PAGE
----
Snake in the Grass

I often meet profoundly confused people. Sometimes a fellow isn’t sure if he is ready for marriage or a woman is struggling to deal with her difficult neighbor. Sometimes we need to make a business decision and we’d like to believe that both choices are equally honorable. The right course of action is seldom readily visible. Truth and falsehood; right and wrong; these are not simple distinctions. People take opposing attitudes on politics or social issues, everyone convinced to the depths of their souls that they are absolutely doing what is good, right, and noble.

Not surprisingly, Scripture offers us a tool to help cut through the confusing fog.

The nation spoke against the Lord and Moses,
“Why did you take us from Egypt to die in the desert,
there is no bread or water and our souls are disgusted with this lightweight bread.”
Numbers 21:9

This complaint is about the miraculous Manna from Heaven, one of God’s great blessings! In response, the Lord sends venomous snakes to attack the nation, killing a great number of people. Realizing the gravity of their ingratitude, the nation approaches Moses and acknowledges that they erred in grumbling. Moses then prays to God on their behalf. God instructs Moses to make a serpent and place it on a stick. Moses makes a copper snake and miraculously, any stricken person who looked at this snake survived.

Notice that the solution to the plague of snakes did not involve getting rid of the snakes themselves. Why offer a cure for the snakes rather than simply removing them?

Ancient Jewish wisdom points out that the words for copper and snake are made up of the same root letters.


נחש        נחשת

Copper     Snake

In other words, the word snake blends right in to the word copper. A person looking at the word copper could easily miss the snake concealed in there!

Ancient Jewish wisdom teaches that the serpent represents the inclination to do evil that is present in man. Yet, very few of us openly choose to do wrong. Instead, we rationalize our choices and convince ourselves of our righteousness. Humans struggle to make the right choices due to the lure of the wrong choices. Just as the snake blends right into the underbrush so that he simply can’t be seen, so does evil blend in with good. The serpent lures us into believing that his voice inside of us is in fact our better instincts speaking.

The solution is to take the serpent and place him up on a pole. Take him out from the copper hues of the underbrush where he hides and identify him for the fraud that he is. That part of man that tells him to make mistakes and urges him to choose the fleeting over the eternal is not really a part of him at all!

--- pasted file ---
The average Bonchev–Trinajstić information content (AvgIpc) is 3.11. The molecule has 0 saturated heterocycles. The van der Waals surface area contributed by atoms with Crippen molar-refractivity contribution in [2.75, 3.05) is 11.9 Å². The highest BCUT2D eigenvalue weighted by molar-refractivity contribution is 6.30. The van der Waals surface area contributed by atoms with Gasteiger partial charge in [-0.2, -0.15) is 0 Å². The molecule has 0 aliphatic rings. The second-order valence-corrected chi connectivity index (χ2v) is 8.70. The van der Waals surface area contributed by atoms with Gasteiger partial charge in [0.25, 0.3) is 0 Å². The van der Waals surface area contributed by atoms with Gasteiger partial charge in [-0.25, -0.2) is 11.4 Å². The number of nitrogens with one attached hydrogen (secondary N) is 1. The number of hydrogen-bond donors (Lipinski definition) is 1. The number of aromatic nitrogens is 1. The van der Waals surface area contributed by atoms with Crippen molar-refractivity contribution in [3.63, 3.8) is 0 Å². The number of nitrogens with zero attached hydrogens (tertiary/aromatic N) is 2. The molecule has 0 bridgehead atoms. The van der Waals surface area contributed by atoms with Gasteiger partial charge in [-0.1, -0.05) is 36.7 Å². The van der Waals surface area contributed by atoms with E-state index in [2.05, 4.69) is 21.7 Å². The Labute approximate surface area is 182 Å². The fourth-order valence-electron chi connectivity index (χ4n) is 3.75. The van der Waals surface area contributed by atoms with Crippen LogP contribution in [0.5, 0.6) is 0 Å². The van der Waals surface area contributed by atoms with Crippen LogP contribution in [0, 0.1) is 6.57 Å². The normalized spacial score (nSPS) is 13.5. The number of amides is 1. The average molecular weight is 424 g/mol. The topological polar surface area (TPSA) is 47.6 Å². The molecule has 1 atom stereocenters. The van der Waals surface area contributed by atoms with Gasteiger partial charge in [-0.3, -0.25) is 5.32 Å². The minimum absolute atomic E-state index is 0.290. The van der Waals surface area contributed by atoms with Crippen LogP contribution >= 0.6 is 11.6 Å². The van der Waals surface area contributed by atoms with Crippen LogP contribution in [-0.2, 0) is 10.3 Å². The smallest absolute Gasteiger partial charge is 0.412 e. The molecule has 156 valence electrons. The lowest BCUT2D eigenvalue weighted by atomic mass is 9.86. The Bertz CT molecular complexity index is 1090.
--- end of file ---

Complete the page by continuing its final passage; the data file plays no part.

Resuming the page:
There is no getting rid of the snake; perplexing challenges are here to stay. This world is confusing. Frequently, we need a mentor to help us remove the snakes from the ground and raise them in the air. When wrong is no longer couched in the underbrush, it can no longer be as easily presented as good. For example, ‘moral’ political stances regarding abortion are increasingly becoming blatantly evident as evil. When a man or woman realizes that the reasons that they are avoiding marriage stems from their lower rather than higher self, that the juicy gossip they want to pass on is the talk of a foreign snake, or that one economic choice incorporates integrity, they are better equipped to make wise decisions.

2 thoughts on “Snake in the Grass”

  1. I have heard that the root word of serpent is “whisperer” in Hebrew. Is this true? It would make sense to me if it were, because Satan I believe whispers into our subconscious thoughts such as, “Did God really say, ‘You must not eat from all the trees of the garden?’” Or, “the Jews are becoming to powerful, better to send them away, or better still, to kill them.” Satan senses, I believe that God created the Jews to offer redemption to all mankind, through Moses and the prophets, and ultimately through the sacrifice of the Lamb if God, Yeshua. So, Satan, wanting to destroy every creature made in the image of God, attacks the Jews first and most often. This is why I say that the debt of gratitude that humanity owes to Judaism and all faithful people, bringing Torah to the world, is unknowable, and unrepayable.

  2. I felt that this was a very thought-provoking article. I am hesitant to pull weeds around our home (although it is a chore that NEEDS to be tackled – and soon) because I have a fear of encountering a snake in the garden. My family laughs at me because I wear big winter boots even during the hot summer months because I don’t want a snake slithering across my foot. I even call them my “snake boots”. I remembered this story because I would have been scared to have been attacked by venomous snakes. I believe that I will remember to look for the snake hidden within the copper. Thank you for the lesson.

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